Understanding EKG Graphs (Part I) | Learning Healthcare | Americation Career and Training School

Updated: Apr 15, 2020


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Take the Graph one Step At a Time

EKG graphs to the untrained eye can appear to be just random wiggles on a piece of paper. However, each line, wiggle, and the peak has meaning behind it and points to something in a patient’s health that may require medical attention. To understand EKG graphs the best way to approach it is to know what a normal graph looks and go from there.


Background Knowledge you need to know before we get into the graphs

  • EKG’s technicians can monitor the electrical activity of the heart by placing electrodes on the patients’ bodies and attaching them to an EKG machine. The graph depicts the heart's electrical function.

  • The electrical conductors or pacemakers of the heart are the Sino Atrial (S.A.) Node, Atrioventricular (AV) node, Bundle of His and Purkinje Fibers. The pacemakers are located in different areas of the heart.

  • The waves on the graph represent the signals being sent from pacemaker to pacemaker allowing the heart to contract and relax pumping blood throughout the body.

  • Depolarization means contraction of the heart muscle. Repolarization means relaxation of the heart muscle.

THE BREAKDOWN

The P Wave

The flat line prior to the p wave is when the S.A. node fires. The upslope of the p wave is the depolarization (contraction) of the right atria (D.R.A) by the S.A. stimulus and also represents the spreading of impulse from the S.A. node to the A.V. node. The downslope of the p wave is the depolarization of the left atria (D.L.A).

Abnormalities to look out for:

  • Absence of P wave: may indicate S.A. node not firing in heart.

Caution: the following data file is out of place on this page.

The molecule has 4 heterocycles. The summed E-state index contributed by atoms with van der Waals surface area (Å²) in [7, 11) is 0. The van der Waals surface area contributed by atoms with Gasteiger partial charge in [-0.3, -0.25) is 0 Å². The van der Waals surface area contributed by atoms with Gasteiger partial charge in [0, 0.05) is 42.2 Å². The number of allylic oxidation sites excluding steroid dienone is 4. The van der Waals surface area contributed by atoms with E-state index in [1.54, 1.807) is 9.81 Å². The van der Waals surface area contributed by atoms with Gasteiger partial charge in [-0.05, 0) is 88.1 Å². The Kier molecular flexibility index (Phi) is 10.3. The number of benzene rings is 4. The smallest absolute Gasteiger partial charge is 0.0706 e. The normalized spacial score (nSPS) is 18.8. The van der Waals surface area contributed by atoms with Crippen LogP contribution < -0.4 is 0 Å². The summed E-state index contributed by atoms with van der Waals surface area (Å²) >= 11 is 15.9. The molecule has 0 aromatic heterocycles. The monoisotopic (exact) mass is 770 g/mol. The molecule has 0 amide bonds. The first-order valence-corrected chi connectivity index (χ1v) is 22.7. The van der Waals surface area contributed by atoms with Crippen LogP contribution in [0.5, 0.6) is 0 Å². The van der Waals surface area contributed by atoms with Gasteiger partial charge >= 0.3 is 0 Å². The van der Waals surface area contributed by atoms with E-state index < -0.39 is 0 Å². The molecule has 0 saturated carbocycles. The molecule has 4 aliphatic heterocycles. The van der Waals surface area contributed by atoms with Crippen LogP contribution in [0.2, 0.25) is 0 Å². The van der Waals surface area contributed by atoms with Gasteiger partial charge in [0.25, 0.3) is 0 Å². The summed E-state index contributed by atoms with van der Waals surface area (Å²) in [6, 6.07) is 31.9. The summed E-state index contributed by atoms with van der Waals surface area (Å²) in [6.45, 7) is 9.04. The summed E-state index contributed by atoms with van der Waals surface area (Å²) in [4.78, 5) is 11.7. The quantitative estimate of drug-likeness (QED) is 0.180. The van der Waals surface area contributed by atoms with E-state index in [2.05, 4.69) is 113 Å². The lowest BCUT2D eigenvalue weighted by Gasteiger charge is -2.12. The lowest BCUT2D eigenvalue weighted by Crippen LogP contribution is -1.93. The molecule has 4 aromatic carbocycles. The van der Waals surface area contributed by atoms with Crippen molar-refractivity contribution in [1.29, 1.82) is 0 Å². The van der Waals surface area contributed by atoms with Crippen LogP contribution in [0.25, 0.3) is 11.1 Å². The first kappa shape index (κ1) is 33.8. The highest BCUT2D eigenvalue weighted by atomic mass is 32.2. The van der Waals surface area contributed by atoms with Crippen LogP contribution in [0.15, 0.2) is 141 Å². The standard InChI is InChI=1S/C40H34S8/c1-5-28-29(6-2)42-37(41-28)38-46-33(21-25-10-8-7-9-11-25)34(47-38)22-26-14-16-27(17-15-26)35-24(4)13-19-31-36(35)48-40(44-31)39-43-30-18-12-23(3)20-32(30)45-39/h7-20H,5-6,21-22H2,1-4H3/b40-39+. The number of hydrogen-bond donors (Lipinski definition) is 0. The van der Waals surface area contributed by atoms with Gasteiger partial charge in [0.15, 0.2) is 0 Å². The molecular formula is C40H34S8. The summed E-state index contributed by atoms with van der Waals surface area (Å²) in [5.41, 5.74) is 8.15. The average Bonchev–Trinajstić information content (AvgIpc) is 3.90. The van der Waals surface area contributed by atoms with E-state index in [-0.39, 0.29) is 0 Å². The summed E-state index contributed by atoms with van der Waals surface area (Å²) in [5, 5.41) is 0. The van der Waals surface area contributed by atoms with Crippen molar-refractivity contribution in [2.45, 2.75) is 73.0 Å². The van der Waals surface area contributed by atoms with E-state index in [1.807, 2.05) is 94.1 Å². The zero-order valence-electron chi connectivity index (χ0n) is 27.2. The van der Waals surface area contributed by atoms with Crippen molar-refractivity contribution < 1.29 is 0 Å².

• Peak in P wave: Indicates atrial enlargement or chronic obstructive pulmonary disease (COPD)

  • P wave irregular baseline: indicates atrial fibrillation

The QRS Complex

QRS complex mainly represents the depolarization of the ventricles. The upslope of the wave is the depolarization of the interventricular septum. The Downward slope represents the impulse being sent to the L.B.B (left bundle branch) and the R.B.B (Right bundle branch). The line past the isoelectric line represents the signal being sent into the P. Fibers.

Q-Wave

Is the negative wave (below the isoelectric line) right after the p-wave represents the depolarization of the inter-ventricular septum.

Abnormalities to Look Out For:

  • The Q wave is usually 1 small box if the Q wave is not one small box in duration this can indicate myocardial infarction (death of heart tissue)

R-Wave

This was is the spike you see right after the Q wave. This positive wave represents the depolarization of the ventricles.

Abnormalities to Look Out For:

  • Tall R-wave indicates ventricular hypertrophy

S-wave

This negative wave is right after the R wave represents the depolarization of the ventricles at the base.

Abnormalities to Look Out For:

  • A long S-Wave indicates left ventricular hypertrophy.


The T Wave

The T-Wave is the wave after the s wave and represents ventricular repolarization.

Abnormalities to Look Out For:

  • Tall T – wave can indicate a left or right ventricular enlargement, left bundle branch block, myocardial infarction, hyperkalemia.

  • Inverted T wave can also indicate left and right ventricular enlargement.

  • Pointed T Wave can indicate pericarditis.


Take your Time with It

Understanding the basic waves first will help with understanding the graph as a whole later on. Each wave presents a pacemaker, and each pacemaker is in a different area of the heart. When abnormalities of certain waves happen, you will be able to tell which area of the heart is affected. For example, the S.A. node is located in the atria and if the wave is outside normal bounds this represents an issue pertaining to the atria such as atrial enlargement. Being able to put the pieces together will come in time but having the basics down pat will help you in the long run.


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